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  • Author: Alan Gelb, Anit Mukherjee
  • Publication Date: 07-2019
  • Content Type: Working Paper
  • Institution: Center for Global Development
  • Abstract: Reforming inefficient and inequitable energy subsidies continues to be an important priority for policymakers as does instituting “green taxes” to reduce carbon emissions. Simply increasing energy prices will have adverse impact on poorer consumers, who may spend substantial budget shares on energy and energy-intensive products even though the rich typically appropriate more of the price subsidy. Equitable pricing reforms therefore need to be accompanied by programs to transfer compensation: depending on the situation, this can be targeted or universal. Successful reforms require measures to raise awareness-of the subsidies and the problems they cause, effective dissemination of the reform to the population, and rapid feedback loops to facilitate mid-course corrections. Digital technology, including for unique identification and payments, as well as general communications, can help build government capacity to undertake such reforms and respond to changes in fuel markets. The paper outlines the use of digital technology, drawing on four country cases. The technology is only a mechanism; it does not, in itself, create the political drive and constituency to push reform forward. However, it can be employed in a number of ways to increase the prospects for successful and sustainable reform.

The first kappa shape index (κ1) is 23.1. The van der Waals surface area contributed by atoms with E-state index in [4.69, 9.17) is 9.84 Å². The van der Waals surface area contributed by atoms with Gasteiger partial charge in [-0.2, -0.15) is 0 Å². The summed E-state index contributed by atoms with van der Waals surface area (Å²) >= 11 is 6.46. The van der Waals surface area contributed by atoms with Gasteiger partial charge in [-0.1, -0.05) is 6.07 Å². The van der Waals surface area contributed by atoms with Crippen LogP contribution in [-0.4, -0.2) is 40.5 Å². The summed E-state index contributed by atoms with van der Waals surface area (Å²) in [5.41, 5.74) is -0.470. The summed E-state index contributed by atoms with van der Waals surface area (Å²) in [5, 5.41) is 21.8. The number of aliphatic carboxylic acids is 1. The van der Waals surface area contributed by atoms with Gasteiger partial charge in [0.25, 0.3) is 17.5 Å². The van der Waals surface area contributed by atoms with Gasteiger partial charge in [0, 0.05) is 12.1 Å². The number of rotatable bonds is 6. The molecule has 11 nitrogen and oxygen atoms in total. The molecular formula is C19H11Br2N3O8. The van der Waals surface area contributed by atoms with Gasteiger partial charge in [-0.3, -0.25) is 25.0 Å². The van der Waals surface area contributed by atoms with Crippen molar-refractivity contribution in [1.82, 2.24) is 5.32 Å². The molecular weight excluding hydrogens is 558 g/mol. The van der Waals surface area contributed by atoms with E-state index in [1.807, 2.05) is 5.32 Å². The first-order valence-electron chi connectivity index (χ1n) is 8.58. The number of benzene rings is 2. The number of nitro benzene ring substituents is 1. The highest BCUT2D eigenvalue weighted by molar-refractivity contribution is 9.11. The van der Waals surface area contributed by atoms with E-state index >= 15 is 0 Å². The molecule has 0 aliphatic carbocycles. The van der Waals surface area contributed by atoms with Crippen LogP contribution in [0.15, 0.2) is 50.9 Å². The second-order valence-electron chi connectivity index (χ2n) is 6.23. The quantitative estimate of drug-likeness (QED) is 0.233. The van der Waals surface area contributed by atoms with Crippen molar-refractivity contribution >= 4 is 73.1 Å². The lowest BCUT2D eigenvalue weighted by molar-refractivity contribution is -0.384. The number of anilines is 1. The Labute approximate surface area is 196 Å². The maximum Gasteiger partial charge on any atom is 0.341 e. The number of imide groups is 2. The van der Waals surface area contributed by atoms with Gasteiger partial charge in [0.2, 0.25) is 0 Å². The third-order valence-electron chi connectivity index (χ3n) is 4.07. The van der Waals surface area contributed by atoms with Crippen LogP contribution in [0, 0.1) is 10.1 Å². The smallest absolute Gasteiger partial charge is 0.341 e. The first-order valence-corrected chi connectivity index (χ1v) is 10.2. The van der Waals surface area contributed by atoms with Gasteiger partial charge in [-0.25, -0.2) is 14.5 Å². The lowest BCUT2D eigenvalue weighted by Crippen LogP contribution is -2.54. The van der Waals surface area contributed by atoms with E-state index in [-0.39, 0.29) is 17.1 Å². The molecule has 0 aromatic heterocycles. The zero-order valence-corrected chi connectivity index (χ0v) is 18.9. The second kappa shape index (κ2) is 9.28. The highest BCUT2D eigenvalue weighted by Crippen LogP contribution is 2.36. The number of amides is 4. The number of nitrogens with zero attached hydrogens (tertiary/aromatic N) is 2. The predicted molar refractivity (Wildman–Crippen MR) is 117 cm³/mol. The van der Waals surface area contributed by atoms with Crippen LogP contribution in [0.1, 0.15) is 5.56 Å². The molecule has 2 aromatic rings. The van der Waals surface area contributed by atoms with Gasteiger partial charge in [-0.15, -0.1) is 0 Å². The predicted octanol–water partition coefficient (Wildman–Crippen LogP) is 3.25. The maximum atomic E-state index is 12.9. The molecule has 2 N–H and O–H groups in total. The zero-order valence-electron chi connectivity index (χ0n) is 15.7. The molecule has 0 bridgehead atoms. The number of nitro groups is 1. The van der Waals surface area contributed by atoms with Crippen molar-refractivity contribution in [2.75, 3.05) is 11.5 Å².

• Topic: Climate Change, Energy Policy, Environment, Science and Technology, Reform, Digitalization
  • Political Geography: Africa, Middle East, India, Latin America
  • Author: Martin Persson, Sabine Henders, Thomas Kastner
  • Publication Date: 10-2014
  • Content Type: Working Paper
  • Institution: Center for Global Development